Power Automate · Power BI · Power BI API · Refresh

Calling The Power BI Enhanced Refresh API From Power Automate, Part 6: Cancelling Dataset Refreshes

The thing that got me excited about the Power BI Enhanced Refresh API, and which inspired me to start this series of posts, was the fact that for the first time it gives you a way of cancelling Power BI dataset refreshes. In this last post in the series I’ll show you how you can add an Action to your Power Automate custom connector to cancel a refresh and how you can use it in a Power Automate Flow.

Adding a new Action is straightforward and very similar to what I’ve shown in previous posts in this series. As before, click on the New action button on the Definition stage of the custom connector wizard, fill in the General section with appropriate names:

…then use the Import from sample option to populate the Request section using the DELETE verb and the following URL for the Cancel Refresh In Group API endpoint:


The refreshId, which uniquely identifies the refresh operation you which to cancel can be obtained from the Action I described in part 4 of this series that can be used to kick off a refresh.

Using this new Action in a Flow is more interesting. Here’s an example Flow that kicks off a dataset refresh but cancels it if it goes on for more than 120 seconds; it’s similar to, but more complex than, the Flow I described in this post that checks the status of a refresh. At the top level it looks like this:

The first two actions kick off a full refresh of a dataset:

The next two Actions initialise two variables:

  • ElapsedRefreshDurationSeconds is an integer used to hold the amount of time in seconds that the refresh has been running for each time it is checked
  • StopCheckingRefreshStatus is a boolean variable used to determine whether the upcoming Do until loop should be terminated or not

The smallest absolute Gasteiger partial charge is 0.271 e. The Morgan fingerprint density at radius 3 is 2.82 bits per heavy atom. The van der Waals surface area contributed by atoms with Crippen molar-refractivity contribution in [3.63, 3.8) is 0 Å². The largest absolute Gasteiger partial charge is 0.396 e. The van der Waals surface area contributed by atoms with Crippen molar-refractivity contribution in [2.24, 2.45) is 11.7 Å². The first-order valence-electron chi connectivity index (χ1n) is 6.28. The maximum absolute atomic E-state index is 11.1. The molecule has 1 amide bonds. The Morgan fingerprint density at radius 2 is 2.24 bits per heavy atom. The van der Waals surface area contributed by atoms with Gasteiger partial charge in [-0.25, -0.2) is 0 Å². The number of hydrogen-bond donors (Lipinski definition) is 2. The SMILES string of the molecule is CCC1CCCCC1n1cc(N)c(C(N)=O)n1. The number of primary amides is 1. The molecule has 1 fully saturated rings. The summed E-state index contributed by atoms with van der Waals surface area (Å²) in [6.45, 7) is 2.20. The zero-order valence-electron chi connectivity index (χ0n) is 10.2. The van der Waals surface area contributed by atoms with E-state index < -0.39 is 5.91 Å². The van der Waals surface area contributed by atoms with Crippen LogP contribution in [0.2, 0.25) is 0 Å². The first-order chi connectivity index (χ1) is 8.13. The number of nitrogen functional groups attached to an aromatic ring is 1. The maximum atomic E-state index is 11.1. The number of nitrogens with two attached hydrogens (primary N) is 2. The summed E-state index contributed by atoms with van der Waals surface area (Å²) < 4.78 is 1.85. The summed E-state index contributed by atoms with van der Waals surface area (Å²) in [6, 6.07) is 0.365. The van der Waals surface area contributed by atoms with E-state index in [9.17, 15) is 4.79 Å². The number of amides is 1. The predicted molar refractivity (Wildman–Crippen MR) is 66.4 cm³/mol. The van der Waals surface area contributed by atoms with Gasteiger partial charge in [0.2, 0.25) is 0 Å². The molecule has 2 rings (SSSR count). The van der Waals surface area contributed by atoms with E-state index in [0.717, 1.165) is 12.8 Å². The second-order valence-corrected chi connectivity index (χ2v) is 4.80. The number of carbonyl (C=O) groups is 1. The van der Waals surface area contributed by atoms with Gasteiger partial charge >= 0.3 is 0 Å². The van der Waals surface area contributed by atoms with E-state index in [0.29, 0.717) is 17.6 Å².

The contents of the Do until loop look like this:

After waiting 30 seconds the status of the refresh is checked. If the status is “Unknown” then the refresh is ongoing and the next step is to check how long it has been running for; otherwise the refresh has completed at the StopCheckingRefreshStatus variable can be set to true so the Do until loop can be terminated. Drilling into the “Is refresh ongoing” conditional Action:

If the refresh is still in progress then the current elapsed duration in seconds of the refresh is calculated using the following expression (this blog post showed me how to calculate durations in Power Automate):

div(sub(ticks(utcNow()), ticks(outputs('Get_status_of_one_dataset_refresh')?['body/startTime'])),10000000)

If that elapsed duration is more than 120 seconds then the refresh should be cancelled; otherwise no action is taken. Drilling into the Yes branch of the conditional Action:

The refresh is cancelled by calling the Action created at the beginning of this post; after the cancellation the StopCheckingRefreshStatus variable is set to true. Here are details of the Actions from the Yes branch that do this:

That’s it for this post and this series. Since I started the series over a month ago a few other articles on similar subjects have been published on LinkedIn that you might want to check out, by my colleagues Romain Casteres and Rui Romano; as more enterprise BI solutions are built on Power BI, I know there will be a lot more people implementing complex refresh scenarios using Power Automate/Logic Apps and the Enhanced Refresh API.

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